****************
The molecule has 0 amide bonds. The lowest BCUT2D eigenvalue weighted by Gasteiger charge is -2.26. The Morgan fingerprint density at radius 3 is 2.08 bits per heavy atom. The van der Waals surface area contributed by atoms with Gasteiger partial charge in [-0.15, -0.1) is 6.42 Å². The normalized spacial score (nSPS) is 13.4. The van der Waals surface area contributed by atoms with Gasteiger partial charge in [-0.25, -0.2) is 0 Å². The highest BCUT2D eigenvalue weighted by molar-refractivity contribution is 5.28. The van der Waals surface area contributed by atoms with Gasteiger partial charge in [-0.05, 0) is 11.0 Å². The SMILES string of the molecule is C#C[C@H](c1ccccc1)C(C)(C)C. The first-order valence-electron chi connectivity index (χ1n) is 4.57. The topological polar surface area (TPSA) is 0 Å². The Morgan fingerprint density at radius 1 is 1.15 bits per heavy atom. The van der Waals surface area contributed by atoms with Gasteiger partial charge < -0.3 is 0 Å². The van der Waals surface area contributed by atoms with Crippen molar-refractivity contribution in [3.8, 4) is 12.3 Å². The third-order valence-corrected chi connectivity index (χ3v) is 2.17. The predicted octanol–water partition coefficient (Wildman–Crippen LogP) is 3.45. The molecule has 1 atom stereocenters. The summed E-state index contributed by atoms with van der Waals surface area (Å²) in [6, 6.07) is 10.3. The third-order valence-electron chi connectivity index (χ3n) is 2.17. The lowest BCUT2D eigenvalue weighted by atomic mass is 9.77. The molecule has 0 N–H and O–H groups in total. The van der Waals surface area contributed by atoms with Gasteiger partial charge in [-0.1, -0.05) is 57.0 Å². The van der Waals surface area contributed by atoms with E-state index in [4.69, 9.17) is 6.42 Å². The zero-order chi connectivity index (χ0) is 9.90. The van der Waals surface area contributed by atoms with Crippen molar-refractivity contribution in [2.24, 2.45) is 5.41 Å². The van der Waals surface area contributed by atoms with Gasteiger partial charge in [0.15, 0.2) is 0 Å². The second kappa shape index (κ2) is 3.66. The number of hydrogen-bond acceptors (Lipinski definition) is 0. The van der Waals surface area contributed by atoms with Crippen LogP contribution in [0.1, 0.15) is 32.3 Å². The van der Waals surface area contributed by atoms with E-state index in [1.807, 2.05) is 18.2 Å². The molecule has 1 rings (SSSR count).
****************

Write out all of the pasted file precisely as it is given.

The molecule has 0 amide bonds. The lowest BCUT2D eigenvalue weighted by Gasteiger charge is -2.26. The Morgan fingerprint density at radius 3 is 2.08 bits per heavy atom. The van der Waals surface area contributed by atoms with Gasteiger partial charge in [-0.15, -0.1) is 6.42 Å². The normalized spacial score (nSPS) is 13.4. The van der Waals surface area contributed by atoms with Gasteiger partial charge in [-0.25, -0.2) is 0 Å². The highest BCUT2D eigenvalue weighted by molar-refractivity contribution is 5.28. The van der Waals surface area contributed by atoms with Gasteiger partial charge in [-0.05, 0) is 11.0 Å². The SMILES string of the molecule is C#C[C@H](c1ccccc1)C(C)(C)C. The first-order valence-electron chi connectivity index (χ1n) is 4.57. The topological polar surface area (TPSA) is 0 Å². The Morgan fingerprint density at radius 1 is 1.15 bits per heavy atom. The van der Waals surface area contributed by atoms with Gasteiger partial charge < -0.3 is 0 Å². The van der Waals surface area contributed by atoms with Crippen molar-refractivity contribution in [3.8, 4) is 12.3 Å². The third-order valence-corrected chi connectivity index (χ3v) is 2.17. The predicted octanol–water partition coefficient (Wildman–Crippen LogP) is 3.45. The molecule has 1 atom stereocenters. The summed E-state index contributed by atoms with van der Waals surface area (Å²) in [6, 6.07) is 10.3. The third-order valence-electron chi connectivity index (χ3n) is 2.17. The lowest BCUT2D eigenvalue weighted by atomic mass is 9.77. The molecule has 0 N–H and O–H groups in total. The van der Waals surface area contributed by atoms with Gasteiger partial charge in [-0.1, -0.05) is 57.0 Å². The van der Waals surface area contributed by atoms with E-state index in [4.69, 9.17) is 6.42 Å². The zero-order chi connectivity index (χ0) is 9.90. The van der Waals surface area contributed by atoms with Crippen molar-refractivity contribution in [2.24, 2.45) is 5.41 Å². The van der Waals surface area contributed by atoms with Gasteiger partial charge in [0.15, 0.2) is 0 Å². The second kappa shape index (κ2) is 3.66. The number of hydrogen-bond acceptors (Lipinski definition) is 0. The van der Waals surface area contributed by atoms with Crippen LogP contribution in [0.1, 0.15) is 32.3 Å². The van der Waals surface area contributed by atoms with E-state index in [1.807, 2.05) is 18.2 Å². The molecule has 1 rings (SSSR count).